A Caravan South of the Border
For five days, hundreds of Central Americans have decided to march towards the border between Mexico and the United States, defying military controls and law enforcement.
One of the worst nightmares for the Trump Administration seems to be taking shape south of the border.
As reported by Buzzfeed, for five days now "hundreds of Central Americans - children, women and men, most of them from Honduras - have boldly crossed immigration checkpoints, military bases, and police in a desperate, sometimes chaotic march toward the United States."
The mass of immigrants seems to have been the fire that fueled President Trump’s string of Tweets last Sunday when he referred to "a series of caravans of immigrants moving through Mexico to the United States border," CNN explained.
The president attacked the Mexican government and the Democratic caucus in Congress, blaming them for the border problem and dismissed the Deferred Action for Children's Arrivals (DACA) negotiations.
The march of these immigrants took place in Honduras in the middle of last March and until this Sunday it had about 2,000 people in the southeast of Mexico, according to the BBC.
"Called 'Caravan of refugees 2018', the mobilization crossed the border between Guatemala and Mexico on March 26," explains the newspaper.
Adolfo Flores, a Buzzfeed reporter, has been following the caravan directly from San Pedro de Tapanatepec, informing that most of the immigrants don’t have the authorization to establish themselves in Mexican territory, but that didn’t prevent them from gathering under the organization of the voluntary group Pueblos Sin Borders and flee from the violence and instability that undermine their countries of origin.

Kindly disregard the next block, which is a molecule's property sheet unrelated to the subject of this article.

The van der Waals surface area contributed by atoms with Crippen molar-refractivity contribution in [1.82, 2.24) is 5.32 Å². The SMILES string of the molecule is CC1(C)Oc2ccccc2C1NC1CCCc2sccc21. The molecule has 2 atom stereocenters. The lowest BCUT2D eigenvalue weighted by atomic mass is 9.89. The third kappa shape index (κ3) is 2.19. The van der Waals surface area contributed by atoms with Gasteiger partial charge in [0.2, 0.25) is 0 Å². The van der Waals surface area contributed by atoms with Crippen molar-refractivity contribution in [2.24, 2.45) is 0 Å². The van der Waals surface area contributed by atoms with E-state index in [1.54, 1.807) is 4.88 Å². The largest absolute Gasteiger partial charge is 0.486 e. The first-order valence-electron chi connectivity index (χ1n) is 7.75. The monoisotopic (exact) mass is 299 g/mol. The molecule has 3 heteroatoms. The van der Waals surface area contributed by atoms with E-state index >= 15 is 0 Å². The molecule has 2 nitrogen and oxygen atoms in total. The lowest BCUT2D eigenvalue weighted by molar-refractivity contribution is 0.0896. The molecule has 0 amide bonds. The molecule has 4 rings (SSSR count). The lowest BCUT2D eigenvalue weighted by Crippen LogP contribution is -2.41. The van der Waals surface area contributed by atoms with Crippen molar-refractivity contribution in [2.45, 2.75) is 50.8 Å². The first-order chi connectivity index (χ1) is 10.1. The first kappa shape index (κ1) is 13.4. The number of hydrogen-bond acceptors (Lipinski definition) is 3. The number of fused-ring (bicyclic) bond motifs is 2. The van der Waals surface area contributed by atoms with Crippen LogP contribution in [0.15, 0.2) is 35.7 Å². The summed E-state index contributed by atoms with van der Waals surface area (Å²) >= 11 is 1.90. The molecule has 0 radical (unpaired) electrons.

"About 80% of them are from Honduras," Flores explains in his report. "Many said they are fleeing from poverty, but also political unrest and violence that followed the swearing-in of Honduran President Juan Orlando Hernández after a highly contested election last year.”
Between buses, rides and even unsafe trains, thousands of immigrants try to protect each other from the dangers of pilgrimage to the border, where finally some hope "that the US authorities grant them asylum" (about two thirds of the marchers, according to the organizers) while others will seek refuge within Mexican territory.
In the midst of his despair, President Trump has warned that "many people are coming because they want to take advantage of DACA", as the BBC reported, which has been widely contested by politicians, analysts and journalists, because the Deferred Action program created by Barack Obama proposed protecting immigrants "who have lived in the United States since 2007, who arrived before they turned 16 and who had less than 31 on June 15, 2012," the Washington Post explained. Anyone who has arrived later does not qualify for the protection of the program.
Flores also refuted the president's allegations through his Twitter account, where he wrote that "for whatever reason Trump is conflating two different issues, DACA and reasons these people are on the Caravan. I’ve spoken with dozens of people who cite violence, instability, and poverty as reasons for leaving. Not one has mentioned DACA."
For whatever reason Trump is conflating two different issues, DACA and reasons these people are on the caravan. I’ve spoken with dozens of people who cite violence, instability, and poverty as reasons for leaving. Not one has mentioned DACA.
— Adolfo Flores (@aflores) 1 de abril de 2018
Likewise, the president blamed Mexico for "doing very little, or NOTHING, to stop the people flooding Mexico through its southern border and then to the United States." But as Alex Horton refutes in his column for the Post, "Mexico is doing something, with the help of the United States."
Horton refers to the economic assistance of up to 320 million dollars a year that the United States has provided to the Central American country to help it "strengthen its border with Guatemala, where immigrants usually cross."
This type of aid has been threatened by the Trump Administration, in a move that shows little awareness of the reality of Central America.
The caravan started in Tapachula and by Friday had already traveled 200 miles to the northwest in less than a week without any law enforcement agency trying to stop them. However, and as the Flores report continues, during last Tuesday some officers were trying to impede the marchers to leave the areas where they were spending the night.
To keep up with the course of the march you can follow Adolfo Flores' Twitter experience minute by minute